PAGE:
The Flavors of Hong Kong package includes a trip to a traditional wet market. // © 2016 iStock
Feature image (above): Hong Kong cuisine is influenced by traditional Chinese, Japanese and Southeast Asian fare. // © 2016 iStock
Aficionados of authentic world cuisine will appreciate The Ritz-Carlton, Hong Kong’s new Flavors of Hong Kong package. The offering includes a two-night stay, complete with welcome amenities, a private excursion into the city to sample local fare, fine dining at two distinct Michelin-starred restaurants and a signature nightcap at the hotel’s luxe rooftop sky bar, Ozone.
“Flavors of Hong Kong is for those who are truly foodies at heart,” said Peter Find, executive chef for The Ritz-Carlton, Hong Kong. “It is important, when traveling to a new city, to immerse yourself in the culture, especially the cuisine.”
Find believes the new package has particular appeal for travelers from the U.S.
“Americans are the types of travelers who really like to explore the foundation of a country or city they visit,” he said.
The highlight of Flavors of Hong Kong is an exclusive afternoon adventure into the nearby Mongkok neighborhood, personally led by Find. On the tour, guests will sample a wide spectrum of street-food delicacies and stop in for a unique diversity of tastes at some of the city’s distinctive “cha chaan teng,” or Hong Kong teahouses.
Translating literally to “tea restaurant,” cha chaan teng are so named in order to distinguish them from Western restaurants, which provide water to customers upon seating them, instead of tea. These neighborhood eateries offer a uniquely approachable dining experience and appeal to residents from all walks of life. Their informal atmosphere makes them a popular meeting place for locals, and the wide variety of dishes served at affordable prices keeps customers coming back.
Hong Kong’s long history as a city of international commerce and the resulting exposure to outside cultures gave rise to its characteristic cuisine, which contains elements of traditional Chinese (both Cantonese and non-Cantonese), Japanese and Southeast Asian cooking, as well as more recent Western contributions. In keeping with this evolution, cha chaan teng feature an eclectic combination of Canto-Western fusion foods.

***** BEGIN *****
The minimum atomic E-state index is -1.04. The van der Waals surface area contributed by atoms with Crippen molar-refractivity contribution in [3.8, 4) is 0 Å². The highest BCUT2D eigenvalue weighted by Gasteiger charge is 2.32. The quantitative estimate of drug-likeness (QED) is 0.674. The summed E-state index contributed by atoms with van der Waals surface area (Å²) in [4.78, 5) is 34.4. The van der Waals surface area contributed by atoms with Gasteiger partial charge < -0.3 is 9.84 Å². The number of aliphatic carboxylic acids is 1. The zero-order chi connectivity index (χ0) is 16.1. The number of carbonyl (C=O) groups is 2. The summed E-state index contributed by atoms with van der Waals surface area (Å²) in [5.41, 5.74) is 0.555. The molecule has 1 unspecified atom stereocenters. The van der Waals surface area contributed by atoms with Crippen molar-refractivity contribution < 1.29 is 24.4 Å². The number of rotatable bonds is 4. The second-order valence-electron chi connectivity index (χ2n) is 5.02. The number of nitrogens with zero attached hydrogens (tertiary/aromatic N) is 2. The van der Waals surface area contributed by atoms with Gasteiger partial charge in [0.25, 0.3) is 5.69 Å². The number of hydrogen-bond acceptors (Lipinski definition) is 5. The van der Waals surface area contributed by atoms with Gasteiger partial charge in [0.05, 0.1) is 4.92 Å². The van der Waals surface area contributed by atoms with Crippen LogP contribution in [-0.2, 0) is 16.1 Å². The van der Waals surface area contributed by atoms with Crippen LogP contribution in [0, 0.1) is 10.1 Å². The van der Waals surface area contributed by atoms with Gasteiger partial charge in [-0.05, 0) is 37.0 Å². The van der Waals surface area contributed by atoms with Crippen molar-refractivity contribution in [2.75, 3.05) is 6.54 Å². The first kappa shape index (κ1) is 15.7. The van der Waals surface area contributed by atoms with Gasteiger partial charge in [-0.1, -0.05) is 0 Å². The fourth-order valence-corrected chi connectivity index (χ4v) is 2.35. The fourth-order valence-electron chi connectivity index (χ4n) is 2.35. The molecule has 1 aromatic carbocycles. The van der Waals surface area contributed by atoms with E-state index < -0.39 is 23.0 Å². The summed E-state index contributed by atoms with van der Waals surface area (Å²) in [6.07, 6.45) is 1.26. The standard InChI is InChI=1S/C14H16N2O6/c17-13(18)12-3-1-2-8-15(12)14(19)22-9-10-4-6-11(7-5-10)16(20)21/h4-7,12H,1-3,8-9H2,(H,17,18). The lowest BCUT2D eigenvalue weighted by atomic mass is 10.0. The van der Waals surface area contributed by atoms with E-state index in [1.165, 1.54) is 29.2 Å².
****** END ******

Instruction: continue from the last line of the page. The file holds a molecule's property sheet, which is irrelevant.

“Since Hong Kong is such a melting pot of cultures, it is difficult to pinpoint a dominant ethnic background,” Find said. “However, food is a universal language, and the cuisine served here in Hong Kong is undeniably local, and that is what entices travelers to come and visit this country to begin with.”
Prior to World War II, Western food was considered a luxury item in Hong Kong, served only in high-class restaurants to the select few who could afford it. By the time the war ended, British influence within the province had broadened to reach all economic levels, affecting the tastes of the everyday crowd.
Cha chaan teng arose in response to an increased demand for accessible Western-style fare. Though the decades since have seen significant changes to the city’s gastronomic scene, this culinary institution has remained steadfast in its role within Hong Kong society and is now a treasured part of its heritage.
Cha chaan teng establishments can range from intimate eateries — serving regional favorites such as egg tarts, won tons, spring rolls and pineapple buns — to grander venues, such as the next stop on the tour: Hong Kong’s famous Michelin-starred dim-sum restaurant, Tim Ho Wan.
“In Hong Kong, dim sum is synonymously known for being the epicenter of traditional Cantonese cuisine,” Find said. “It is special to this city, as it is eaten by all walks of life and at a large price spectrum, making it truly accessible to everyone.”
Guests will experience another long-time Hong Kong institution during their next stop at a local “wet market,” an indoor pavilion lined with stalls where individual vendors animatedly present an array of fresh fruits, vegetables, meats, seafood, dry goods and preserves for sale. Even prepared street foods are often available.
“There is a large sense of community here, as this is where locals often shop, due to the produce’s being not only cheaper but of better quality,” Find said. “But it’s the atmosphere which really attracts visitors.”
With folks buzzing about in search of their favorite products, this may be the city’s best place for out-of-towners to interact with regular Hong Kongers.
For a change of pace after the day’s activities, guests will be treated to a late-night dinner at Tosca, The Ritz-Carlton, Hong Kong’s Michelin-starred Italian restaurant, and proceed to cap off the evening with a signature Hong Kong Skyline cocktail at the hotel’s ultra-modern Ozone, the world’s highest rooftop bar.